liquidity trap


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Liquidity Trap

A recession during which banks are unwilling to lend and nominal interest rates are already at or near zero. Because interest rates are so low, the central bank can do nothing further to expand the money supply. At the same time investors are unwilling to invest to help the economy grow because banks are unwilling to lend because their returns are so low. This extends the recession and indeed makes it worse. Many economists believe that the best way to end a liquidity trap is a money gift, where the government directly transfers money to consumers in hopes that they will spend it to spur investment.

liquidity trap

a situation where the INTEREST RATE is so low that people prefer to hold money (LIQUIDITY PREFERENCE) rather than invest it. At low rates of interest, the MONEY DEMAND SCHEDULE becomes infinitely elastic. In these circumstances, any attempt by monetary policy to lower interest rates in order to stimulate more INVESTMENT (see MONEY SUPPLY/SPENDING LINKAGES) will be futile, and will simply result in more money being held. KEYNES argued that in a depressed economy that is experiencing a liquidity trap the only way to stimulate investment is to increase GOVERNMENT EXPENDITURE or reduce TAXES in order to increase AGGREGATE DEMAND and improve business confidence about future prosperity, encouraging people to invest.
References in periodicals archive ?
If IS cuts LM in the liquidity trap region, income changes will not affect interest rates and the earlier presented models hold.
First observed by John Maynard Keynes during the Great Depression of the 1930s, the liquidity trap describes a situation in which policy interest rates, having reached the zero bound, are unable to stimulate chronically deficient aggregate demand.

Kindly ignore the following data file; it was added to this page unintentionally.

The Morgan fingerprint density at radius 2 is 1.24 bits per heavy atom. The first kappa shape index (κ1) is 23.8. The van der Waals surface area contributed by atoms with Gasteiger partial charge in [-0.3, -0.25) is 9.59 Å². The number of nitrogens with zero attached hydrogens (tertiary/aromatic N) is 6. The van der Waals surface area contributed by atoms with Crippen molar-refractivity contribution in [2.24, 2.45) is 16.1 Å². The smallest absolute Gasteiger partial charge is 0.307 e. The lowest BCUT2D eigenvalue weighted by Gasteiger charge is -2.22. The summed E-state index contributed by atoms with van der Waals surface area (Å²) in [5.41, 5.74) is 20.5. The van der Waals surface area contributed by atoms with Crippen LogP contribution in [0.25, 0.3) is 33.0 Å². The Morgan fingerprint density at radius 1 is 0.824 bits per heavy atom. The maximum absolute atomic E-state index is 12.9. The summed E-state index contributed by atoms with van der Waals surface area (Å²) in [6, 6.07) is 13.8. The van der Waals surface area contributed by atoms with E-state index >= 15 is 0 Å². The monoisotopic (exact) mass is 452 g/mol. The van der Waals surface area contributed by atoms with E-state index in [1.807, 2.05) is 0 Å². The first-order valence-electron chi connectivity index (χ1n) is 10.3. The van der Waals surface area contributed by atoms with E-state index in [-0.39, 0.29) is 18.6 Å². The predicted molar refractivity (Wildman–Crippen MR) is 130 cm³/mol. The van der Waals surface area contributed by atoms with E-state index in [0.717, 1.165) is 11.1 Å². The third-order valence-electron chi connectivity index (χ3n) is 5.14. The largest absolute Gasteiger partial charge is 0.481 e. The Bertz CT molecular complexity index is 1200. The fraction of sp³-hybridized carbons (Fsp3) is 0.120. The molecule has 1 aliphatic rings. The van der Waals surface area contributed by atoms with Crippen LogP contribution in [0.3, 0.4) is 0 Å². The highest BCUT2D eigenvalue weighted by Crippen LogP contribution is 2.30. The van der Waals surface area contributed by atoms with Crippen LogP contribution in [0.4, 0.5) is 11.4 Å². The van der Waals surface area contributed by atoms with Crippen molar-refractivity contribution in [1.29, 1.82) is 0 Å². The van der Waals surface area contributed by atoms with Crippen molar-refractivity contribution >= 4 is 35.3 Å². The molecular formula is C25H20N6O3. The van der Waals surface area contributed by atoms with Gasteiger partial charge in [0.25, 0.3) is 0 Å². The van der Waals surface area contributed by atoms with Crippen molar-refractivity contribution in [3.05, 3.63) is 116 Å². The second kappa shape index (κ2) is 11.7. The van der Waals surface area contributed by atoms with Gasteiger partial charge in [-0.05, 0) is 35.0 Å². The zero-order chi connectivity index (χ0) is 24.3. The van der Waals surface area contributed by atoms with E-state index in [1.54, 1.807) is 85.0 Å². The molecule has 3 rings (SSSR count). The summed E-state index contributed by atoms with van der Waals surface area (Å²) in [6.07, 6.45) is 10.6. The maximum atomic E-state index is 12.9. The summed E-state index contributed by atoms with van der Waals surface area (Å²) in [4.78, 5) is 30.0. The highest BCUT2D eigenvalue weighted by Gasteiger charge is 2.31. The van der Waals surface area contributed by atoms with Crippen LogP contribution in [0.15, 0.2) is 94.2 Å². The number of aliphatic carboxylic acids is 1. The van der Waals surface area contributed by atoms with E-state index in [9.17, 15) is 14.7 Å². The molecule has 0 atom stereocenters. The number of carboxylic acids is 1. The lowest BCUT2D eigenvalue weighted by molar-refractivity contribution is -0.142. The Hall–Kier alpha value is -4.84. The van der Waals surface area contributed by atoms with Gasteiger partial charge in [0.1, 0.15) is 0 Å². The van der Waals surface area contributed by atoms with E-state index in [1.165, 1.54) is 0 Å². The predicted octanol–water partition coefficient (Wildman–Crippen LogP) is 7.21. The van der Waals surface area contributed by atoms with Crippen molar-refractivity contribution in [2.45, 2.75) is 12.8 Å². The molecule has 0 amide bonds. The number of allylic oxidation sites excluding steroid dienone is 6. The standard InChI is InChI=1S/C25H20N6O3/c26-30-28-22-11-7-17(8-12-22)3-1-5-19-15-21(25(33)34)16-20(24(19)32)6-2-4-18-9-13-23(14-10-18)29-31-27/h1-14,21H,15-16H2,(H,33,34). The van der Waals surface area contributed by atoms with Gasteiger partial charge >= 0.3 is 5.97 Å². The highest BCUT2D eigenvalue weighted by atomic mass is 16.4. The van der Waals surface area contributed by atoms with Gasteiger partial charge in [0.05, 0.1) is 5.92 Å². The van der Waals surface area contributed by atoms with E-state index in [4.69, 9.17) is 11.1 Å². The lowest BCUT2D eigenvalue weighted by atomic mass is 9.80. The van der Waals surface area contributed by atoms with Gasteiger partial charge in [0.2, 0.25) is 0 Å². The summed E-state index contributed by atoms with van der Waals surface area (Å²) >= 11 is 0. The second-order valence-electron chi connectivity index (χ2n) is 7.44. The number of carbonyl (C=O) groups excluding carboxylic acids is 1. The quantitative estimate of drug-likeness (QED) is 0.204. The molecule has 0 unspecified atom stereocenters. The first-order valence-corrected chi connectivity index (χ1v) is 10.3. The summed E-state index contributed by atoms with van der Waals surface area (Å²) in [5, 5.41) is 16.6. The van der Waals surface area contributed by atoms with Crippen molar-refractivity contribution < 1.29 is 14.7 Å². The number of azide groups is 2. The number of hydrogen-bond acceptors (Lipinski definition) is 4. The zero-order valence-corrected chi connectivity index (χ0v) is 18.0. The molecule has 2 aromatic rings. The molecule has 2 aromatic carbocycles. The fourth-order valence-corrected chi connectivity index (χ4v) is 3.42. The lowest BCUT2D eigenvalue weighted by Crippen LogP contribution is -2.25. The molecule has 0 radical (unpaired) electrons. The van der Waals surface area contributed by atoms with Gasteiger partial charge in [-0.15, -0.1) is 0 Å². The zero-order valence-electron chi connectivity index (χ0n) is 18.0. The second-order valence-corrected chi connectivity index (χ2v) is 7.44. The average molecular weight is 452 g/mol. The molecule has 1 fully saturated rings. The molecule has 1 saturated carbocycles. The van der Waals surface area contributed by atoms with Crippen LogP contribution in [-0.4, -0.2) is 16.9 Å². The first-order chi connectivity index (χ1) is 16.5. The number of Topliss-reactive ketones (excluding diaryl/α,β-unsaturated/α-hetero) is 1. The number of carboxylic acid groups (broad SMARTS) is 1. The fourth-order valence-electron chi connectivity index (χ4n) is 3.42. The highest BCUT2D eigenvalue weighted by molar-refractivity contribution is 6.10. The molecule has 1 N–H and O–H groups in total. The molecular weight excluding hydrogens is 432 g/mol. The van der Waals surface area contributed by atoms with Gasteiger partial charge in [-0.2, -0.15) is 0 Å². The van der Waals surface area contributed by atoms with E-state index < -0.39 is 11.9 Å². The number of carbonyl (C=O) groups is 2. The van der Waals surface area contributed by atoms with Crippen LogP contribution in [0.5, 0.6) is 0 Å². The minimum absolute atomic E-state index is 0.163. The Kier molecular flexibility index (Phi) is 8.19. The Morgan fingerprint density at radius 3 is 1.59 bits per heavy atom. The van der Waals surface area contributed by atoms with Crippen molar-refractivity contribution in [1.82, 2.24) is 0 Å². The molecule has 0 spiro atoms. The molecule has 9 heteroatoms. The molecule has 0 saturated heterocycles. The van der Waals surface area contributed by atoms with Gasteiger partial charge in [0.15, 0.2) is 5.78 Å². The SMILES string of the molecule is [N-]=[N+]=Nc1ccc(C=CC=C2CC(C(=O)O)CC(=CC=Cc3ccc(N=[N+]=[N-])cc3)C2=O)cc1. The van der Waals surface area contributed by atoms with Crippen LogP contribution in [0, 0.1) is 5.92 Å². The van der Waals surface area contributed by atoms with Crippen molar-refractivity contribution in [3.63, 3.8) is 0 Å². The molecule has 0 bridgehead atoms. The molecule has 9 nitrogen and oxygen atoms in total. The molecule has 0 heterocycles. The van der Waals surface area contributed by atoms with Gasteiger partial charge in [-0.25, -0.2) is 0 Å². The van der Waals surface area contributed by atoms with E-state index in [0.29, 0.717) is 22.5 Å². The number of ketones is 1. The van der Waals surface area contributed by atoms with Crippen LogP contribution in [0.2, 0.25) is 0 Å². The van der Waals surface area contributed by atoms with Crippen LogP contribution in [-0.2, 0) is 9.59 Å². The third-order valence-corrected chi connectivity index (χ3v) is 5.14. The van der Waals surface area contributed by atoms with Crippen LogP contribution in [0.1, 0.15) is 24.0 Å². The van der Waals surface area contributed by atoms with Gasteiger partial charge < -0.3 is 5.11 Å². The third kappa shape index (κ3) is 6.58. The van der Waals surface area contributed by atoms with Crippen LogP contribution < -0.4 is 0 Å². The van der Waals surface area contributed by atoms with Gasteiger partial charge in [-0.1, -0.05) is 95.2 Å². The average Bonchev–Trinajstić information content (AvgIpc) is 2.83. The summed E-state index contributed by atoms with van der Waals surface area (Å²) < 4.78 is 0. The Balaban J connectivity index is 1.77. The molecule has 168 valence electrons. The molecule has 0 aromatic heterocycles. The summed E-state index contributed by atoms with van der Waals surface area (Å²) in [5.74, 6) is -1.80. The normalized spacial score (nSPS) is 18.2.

The main focus of my research for nearly two decades has been macroeconomic policy during periods when the central bank has cut the short-term nominal interest rate to zero, periods that are often referred to as exhibiting a liquidity trap.
The latest country to join the party was Japan, which has been struggling with the ineffective impact of expansionary monetary policy for more than two decades, a concept known as the liquidity trap.
In fact, it is strikingly reminiscent of the so-called liquidity trap of the 1930s, when central banks were also "pushing on a string.
When the economy is in a liquidity trap - when demand is deficient, prices are stagnant or falling, and interest rates approach zero - normal macroeconomic logic goes out the window.
If the holding of cash is now penalised by negative interest rates, it could be possible to escape from the liquidity trap by encouraging banks to lend, companies to invest and consumers to spend.
This calls for running a diversified portfolio incorporating less-correlated strategies, determining the true amount of illiquidity that one can accept in order to take advantage of time arbitrage and avoid the liquidity trap that I wrote about in my previous column, and picking up the premium from true active management of assets.
It also shrinks overall demand, which is fine when the economy is overheated, but devastating when the economy is depressed and a liquidity trap (Exhibit B: the eurozone again) prevents monetary policy from doing the heavy lifting.
Analysts also show concern over a liquidity trap where corporate investment and housing consumption fail to increase despite abundant liquidity in the market.
Emerging market surpluses have relatively declined * A glut of savings and excess of savings over investment are very similar diagnosis Is this a classic liquidity trap (Krugman)?